Wednesday 22 August 2012


Now I know what it means when they say, "you can't get there from here". When you look in the history books about the opening of the St. Lawrence Seaway in 1959, the photo you see often is that of the Queen's yacht BRITANNIA in St. Lambert Lock with hundreds of people lined up on either side of the lock wall looking on. You'd think it would be a National landmark and that it would be easy to find for any tourist or boat lubber so inclined to check it out. I guess I should have known when the tourism office in Rigaud QC couldn't tell how to get there nor where to view the lock from the road, that this wasn't going to be the usual Sunday afternoon drive. It wasn't like we were in any kind of hurry. The CSL bulk carrier BIRCHGLEN wasn't due at St. Lambert lock until 3:25. However, to make a long story very short, may I suggest that if you plan to visit the lock anytime soon, don't take Pont Jacques Cartier Bridge, or make your way to Ile Notre Dame via Ile St. Helene (both former EXPO 67 sites) for a peek unless your are on a bicycle, and don't expect easy access to the lock from Route 132. When we took that ramp, we ended up having to take Pont Victoria Bridge across the St.Lawrence back to Montreal. Then after turning around at the nearby Costco, we headed back across the river on Pont Victoria Bridge and then as anticipated, there was a roadway right to St. Lambert Lock. Only problem was that the BIRCHGLEN was nowhere to be seen. She was still above in transit and now not due in at St. Lambert for another hour. Hence 'Plan B' went into effect which included a much needed pitstop and another confusing adventure to get to some parkland on Chemin de la Rive (River Road) in Longueil in hopes to see the BIRCHGLEN leave the Seaway and make way down river. Good plan and while we were waiting for her with a cold brew in hand, along came the 441'upbound Canadian tanker THALASSA DESGAGNES, making good time past a Montreal AML river cruise ship, and the 'BIG O' (Olympic stadium) in the background of the above photo. Instead of entering the Seaway entrance, the built in 1976 THALASSA DESGAGNES continued pushing water toward Montreal's Old Port, and past the in-famous 'Cross' atop Mont Royal.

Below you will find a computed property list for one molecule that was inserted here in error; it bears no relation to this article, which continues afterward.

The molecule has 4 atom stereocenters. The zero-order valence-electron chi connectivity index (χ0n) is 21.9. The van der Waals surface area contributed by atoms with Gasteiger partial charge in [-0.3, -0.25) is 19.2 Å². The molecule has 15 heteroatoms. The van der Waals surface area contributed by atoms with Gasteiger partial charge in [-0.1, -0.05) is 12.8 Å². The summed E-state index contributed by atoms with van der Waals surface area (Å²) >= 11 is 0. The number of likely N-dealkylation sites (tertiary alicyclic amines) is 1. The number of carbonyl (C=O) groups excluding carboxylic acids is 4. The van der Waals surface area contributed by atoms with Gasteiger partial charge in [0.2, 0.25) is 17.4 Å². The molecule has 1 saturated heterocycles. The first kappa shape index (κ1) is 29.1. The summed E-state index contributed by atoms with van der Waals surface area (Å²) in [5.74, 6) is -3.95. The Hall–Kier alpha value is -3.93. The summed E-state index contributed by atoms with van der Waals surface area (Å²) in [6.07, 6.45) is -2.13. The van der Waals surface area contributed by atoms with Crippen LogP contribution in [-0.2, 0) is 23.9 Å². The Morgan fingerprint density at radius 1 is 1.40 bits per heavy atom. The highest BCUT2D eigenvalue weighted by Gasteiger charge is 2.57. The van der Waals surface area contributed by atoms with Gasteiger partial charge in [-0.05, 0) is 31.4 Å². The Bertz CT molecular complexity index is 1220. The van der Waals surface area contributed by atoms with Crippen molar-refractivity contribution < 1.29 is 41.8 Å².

After many lessons learned, we finally got to see the BIRCHGLEN but you'll have to wait for those photos and story until the next Carlz Boats blogpost, or NOT c):-o

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